Stuart talks about how he uses lecture recording for assessments, software training, and his students’ perceptions of Panopto lecture recording.
So, you finally took the plunge and used a short answer/essay style question in your Blackboard test and now you are needing to mark it. Problem is 250 students sat that exam and you have 250 different answers that need marking and just like a written exam you want to make notes/comments on the submitted responses. With a paper based exam this is easy – you just write on the exam script. Turnitin has the functionality to add notes/comments directly onto the assignment submission but with computer based exams, there is no functionality to do this at all.
The other issue is that there is no built in print or export function. However by following the instructions below will help in resolving the above. As I’m sure you have already realized if you want to retain these you will need to keep the hard copies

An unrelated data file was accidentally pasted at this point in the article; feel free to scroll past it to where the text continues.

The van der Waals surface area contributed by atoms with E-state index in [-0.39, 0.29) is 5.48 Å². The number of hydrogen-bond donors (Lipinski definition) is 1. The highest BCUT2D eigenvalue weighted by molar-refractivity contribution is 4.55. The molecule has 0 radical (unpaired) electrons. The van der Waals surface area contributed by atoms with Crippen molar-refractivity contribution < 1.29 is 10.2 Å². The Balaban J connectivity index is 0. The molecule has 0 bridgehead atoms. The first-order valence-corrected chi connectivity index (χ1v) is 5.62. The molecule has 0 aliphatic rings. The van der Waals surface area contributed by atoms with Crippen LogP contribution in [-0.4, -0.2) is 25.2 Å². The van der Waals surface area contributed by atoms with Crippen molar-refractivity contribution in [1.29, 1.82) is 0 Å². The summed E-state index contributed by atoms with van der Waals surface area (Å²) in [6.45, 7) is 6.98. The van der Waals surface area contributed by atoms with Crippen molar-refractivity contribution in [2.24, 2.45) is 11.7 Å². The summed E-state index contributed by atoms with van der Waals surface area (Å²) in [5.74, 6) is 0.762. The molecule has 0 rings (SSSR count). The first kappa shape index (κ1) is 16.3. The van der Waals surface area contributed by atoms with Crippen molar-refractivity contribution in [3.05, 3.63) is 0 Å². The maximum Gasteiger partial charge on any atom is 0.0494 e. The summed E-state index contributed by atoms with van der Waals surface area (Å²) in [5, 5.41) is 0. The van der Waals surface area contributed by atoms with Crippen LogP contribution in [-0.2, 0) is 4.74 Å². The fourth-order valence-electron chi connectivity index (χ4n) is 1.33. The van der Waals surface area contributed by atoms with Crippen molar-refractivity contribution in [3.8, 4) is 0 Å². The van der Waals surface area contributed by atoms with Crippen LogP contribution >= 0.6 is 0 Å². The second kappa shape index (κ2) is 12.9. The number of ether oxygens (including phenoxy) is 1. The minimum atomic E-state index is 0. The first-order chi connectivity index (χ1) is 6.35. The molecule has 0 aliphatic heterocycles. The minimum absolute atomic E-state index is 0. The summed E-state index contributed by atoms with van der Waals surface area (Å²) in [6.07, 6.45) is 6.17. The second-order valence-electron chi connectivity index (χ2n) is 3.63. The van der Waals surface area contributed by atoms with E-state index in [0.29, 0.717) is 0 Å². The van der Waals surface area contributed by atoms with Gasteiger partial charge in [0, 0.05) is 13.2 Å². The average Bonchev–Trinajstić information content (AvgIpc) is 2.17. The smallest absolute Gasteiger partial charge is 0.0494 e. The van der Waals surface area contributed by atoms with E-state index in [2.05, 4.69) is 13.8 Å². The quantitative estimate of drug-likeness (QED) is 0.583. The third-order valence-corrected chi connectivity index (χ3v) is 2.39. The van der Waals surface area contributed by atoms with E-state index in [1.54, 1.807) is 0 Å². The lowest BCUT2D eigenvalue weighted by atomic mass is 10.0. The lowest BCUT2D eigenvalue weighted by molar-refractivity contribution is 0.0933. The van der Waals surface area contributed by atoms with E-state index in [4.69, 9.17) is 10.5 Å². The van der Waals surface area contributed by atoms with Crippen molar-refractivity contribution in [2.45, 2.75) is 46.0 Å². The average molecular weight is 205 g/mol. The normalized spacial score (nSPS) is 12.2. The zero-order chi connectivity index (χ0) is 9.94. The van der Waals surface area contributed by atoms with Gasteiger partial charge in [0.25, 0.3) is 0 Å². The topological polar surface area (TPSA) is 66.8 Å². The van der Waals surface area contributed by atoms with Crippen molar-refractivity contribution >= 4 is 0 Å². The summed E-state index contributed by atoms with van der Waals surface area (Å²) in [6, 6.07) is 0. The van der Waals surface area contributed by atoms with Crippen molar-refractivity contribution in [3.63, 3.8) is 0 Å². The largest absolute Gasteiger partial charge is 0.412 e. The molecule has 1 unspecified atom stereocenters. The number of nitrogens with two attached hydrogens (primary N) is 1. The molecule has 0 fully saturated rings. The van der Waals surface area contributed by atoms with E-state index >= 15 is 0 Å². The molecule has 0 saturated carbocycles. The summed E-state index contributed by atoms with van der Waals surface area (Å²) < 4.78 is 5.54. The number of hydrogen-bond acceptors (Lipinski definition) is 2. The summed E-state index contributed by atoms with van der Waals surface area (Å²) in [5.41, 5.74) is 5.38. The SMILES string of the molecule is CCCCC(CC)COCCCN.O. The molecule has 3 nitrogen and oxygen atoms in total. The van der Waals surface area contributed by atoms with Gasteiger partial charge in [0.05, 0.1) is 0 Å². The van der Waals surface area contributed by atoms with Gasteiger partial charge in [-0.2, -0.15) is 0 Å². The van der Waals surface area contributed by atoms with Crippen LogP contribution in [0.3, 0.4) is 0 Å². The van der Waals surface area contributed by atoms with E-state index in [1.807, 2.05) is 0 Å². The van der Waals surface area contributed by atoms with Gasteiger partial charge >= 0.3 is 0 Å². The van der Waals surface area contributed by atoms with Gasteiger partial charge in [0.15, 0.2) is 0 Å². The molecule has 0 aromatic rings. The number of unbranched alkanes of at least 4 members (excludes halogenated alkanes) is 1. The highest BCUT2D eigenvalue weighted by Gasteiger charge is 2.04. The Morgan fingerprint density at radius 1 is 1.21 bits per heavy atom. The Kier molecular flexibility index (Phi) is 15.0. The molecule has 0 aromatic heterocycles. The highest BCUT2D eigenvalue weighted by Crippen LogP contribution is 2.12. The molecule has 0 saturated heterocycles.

1 In the Module Management Menu on Blackboard, Select Grade Centre and then Tests.
The Grade Centre will appear.
2 Identify the test in the “Grade Information Bar” that has the short answer/essay style question
3 Click the “Click for more options” arrow next to the test name at the top of the score matrix.
4 Select the “Grade Questions” option.
You will see a screen similar to this
5 Identify under the Question Type column a question that is a short answer or essay style question.
6 There will be a number two columns to the right. This is the number of attempts for this question. Click on this number. This will show all the answers submitted to this question
7 Select the right hand mouse button next to a student name. On the resulting menu select “Print”
8 Follow the on screen guidance for printing
9 You can now make comments and notes accordingly.